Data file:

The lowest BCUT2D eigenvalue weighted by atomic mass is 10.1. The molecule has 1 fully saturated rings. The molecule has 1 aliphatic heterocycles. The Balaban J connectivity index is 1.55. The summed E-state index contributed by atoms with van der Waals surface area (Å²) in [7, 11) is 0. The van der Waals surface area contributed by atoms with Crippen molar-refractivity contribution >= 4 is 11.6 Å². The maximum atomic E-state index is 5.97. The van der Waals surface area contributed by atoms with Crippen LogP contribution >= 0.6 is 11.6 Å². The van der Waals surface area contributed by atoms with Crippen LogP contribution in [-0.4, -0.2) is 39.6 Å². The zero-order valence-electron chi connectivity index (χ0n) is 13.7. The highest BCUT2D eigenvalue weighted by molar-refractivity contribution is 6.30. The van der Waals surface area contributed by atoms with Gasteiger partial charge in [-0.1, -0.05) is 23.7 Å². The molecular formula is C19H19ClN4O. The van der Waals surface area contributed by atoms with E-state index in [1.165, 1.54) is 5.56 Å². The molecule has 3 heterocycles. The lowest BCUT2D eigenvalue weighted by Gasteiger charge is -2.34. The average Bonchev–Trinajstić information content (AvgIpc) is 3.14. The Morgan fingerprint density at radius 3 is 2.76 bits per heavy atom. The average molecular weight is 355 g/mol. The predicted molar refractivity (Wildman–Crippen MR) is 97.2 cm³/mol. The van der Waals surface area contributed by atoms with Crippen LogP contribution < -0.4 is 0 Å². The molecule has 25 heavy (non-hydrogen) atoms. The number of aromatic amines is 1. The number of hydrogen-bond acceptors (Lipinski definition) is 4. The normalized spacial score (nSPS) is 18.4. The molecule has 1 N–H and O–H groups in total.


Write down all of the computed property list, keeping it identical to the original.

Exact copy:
The lowest BCUT2D eigenvalue weighted by atomic mass is 10.1. The molecule has 1 fully saturated rings. The molecule has 1 aliphatic heterocycles. The Balaban J connectivity index is 1.55. The summed E-state index contributed by atoms with van der Waals surface area (Å²) in [7, 11) is 0. The van der Waals surface area contributed by atoms with Crippen molar-refractivity contribution >= 4 is 11.6 Å². The maximum atomic E-state index is 5.97. The van der Waals surface area contributed by atoms with Crippen LogP contribution >= 0.6 is 11.6 Å². The van der Waals surface area contributed by atoms with Crippen LogP contribution in [-0.4, -0.2) is 39.6 Å². The zero-order valence-electron chi connectivity index (χ0n) is 13.7. The highest BCUT2D eigenvalue weighted by molar-refractivity contribution is 6.30. The van der Waals surface area contributed by atoms with Gasteiger partial charge in [-0.1, -0.05) is 23.7 Å². The molecular formula is C19H19ClN4O. The van der Waals surface area contributed by atoms with E-state index in [1.165, 1.54) is 5.56 Å². The molecule has 3 heterocycles. The lowest BCUT2D eigenvalue weighted by Gasteiger charge is -2.34. The average Bonchev–Trinajstić information content (AvgIpc) is 3.14. The Morgan fingerprint density at radius 3 is 2.76 bits per heavy atom. The average molecular weight is 355 g/mol. The predicted molar refractivity (Wildman–Crippen MR) is 97.2 cm³/mol. The van der Waals surface area contributed by atoms with Crippen LogP contribution < -0.4 is 0 Å². The molecule has 25 heavy (non-hydrogen) atoms. The number of aromatic amines is 1. The number of hydrogen-bond acceptors (Lipinski definition) is 4. The normalized spacial score (nSPS) is 18.4. The molecule has 1 N–H and O–H groups in total.